Knife making 101 - Lesson 2...Preparing the Steel

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bird and trout knife with stag handle

    Ok, you've got a piece of  steel - now what?  For our first knife we'll make a fixed blade drop point hunter with a 4 & 1/2" blade. So our piece of steel needs to be about 10 inches long and 1 & 1/4" inches wide. 3/32" - 3/16" thick.  If your piece of steel is not this size, guess what, we have to make it that size.  

    Be sure to wear gloves, eye protection, stout boots while cutting and grinding on the steel.

    There are many ways to cut the steel,  I use an oxygen-acetylene torch, if you have access to one and know how to use it or (even better) get someone to cut it out for you. When you layout the knife allow about 1/2" on each edge to allow for the cut. If  you don't have a torch, go down to the corner welding shop and they'll do it for ten bucks or so.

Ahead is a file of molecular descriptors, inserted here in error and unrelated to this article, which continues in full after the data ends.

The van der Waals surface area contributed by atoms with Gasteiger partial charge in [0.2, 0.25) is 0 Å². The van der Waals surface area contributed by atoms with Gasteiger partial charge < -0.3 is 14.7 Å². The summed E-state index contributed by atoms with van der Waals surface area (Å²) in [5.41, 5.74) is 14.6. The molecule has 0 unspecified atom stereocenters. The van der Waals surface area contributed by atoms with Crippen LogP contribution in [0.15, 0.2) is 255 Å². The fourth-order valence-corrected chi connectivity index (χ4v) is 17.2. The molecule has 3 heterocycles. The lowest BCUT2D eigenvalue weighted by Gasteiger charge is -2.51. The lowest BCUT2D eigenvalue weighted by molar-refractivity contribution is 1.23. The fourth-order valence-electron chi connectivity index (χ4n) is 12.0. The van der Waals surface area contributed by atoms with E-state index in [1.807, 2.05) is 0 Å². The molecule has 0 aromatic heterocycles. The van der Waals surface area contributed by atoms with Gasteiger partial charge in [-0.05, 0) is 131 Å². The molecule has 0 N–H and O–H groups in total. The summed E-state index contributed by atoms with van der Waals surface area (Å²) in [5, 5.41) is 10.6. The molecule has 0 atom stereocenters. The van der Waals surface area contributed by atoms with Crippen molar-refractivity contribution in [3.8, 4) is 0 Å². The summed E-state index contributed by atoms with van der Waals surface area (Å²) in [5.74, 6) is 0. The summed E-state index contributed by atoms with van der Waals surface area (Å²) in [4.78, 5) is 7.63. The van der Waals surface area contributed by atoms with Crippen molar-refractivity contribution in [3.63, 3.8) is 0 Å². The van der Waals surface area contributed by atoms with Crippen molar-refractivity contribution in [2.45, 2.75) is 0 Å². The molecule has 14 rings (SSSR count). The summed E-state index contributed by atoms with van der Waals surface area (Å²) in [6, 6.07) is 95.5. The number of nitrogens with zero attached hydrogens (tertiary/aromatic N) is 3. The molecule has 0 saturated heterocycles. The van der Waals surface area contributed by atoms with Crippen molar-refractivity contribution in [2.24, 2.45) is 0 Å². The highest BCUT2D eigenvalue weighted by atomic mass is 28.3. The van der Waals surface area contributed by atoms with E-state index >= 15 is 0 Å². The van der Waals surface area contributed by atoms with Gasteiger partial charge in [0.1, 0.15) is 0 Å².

A chop saw, with metal cutting blade will do it too. If your piece of steel is pretty close to the desired size, we can grind it down to the right size without too much effort.

    After it's cut, look at the piece carefully along it's length. Is it straight? If  not,  put the piece on the flat of an anvil or railroad bar and whack it with a hammer until it is straight. Cushion the piece of steel with leather on both sides to avoid winding up with hammer marks on the knife.  If the piece of steel is twisted, clamp one end in the vise (you gotta have a vise) and use a big crescent wrench on the other end to twist it straight.

    Now let's layout the knife. Grab your favorite knife, knife catalog, or knife magazine ( like Tactical Knives )  and feel free to borrow any design you like, because there is basically nothing new in knife design for about the last ten thousand years. Our ancestors designed and used every kind of knife there ever was and discarded the ones that were impractical.

    Now draw the shape of your knife on the steel. I use a hardened steel pin ( a scribe ) to layout the design. A set of "French curves" (available where drawing supplies are sold) is useful to layout the curves of the knife.  I'm drawing a picture of the knife I'm making will post later. Now for Lesson 3 - grinding the steel to shape.

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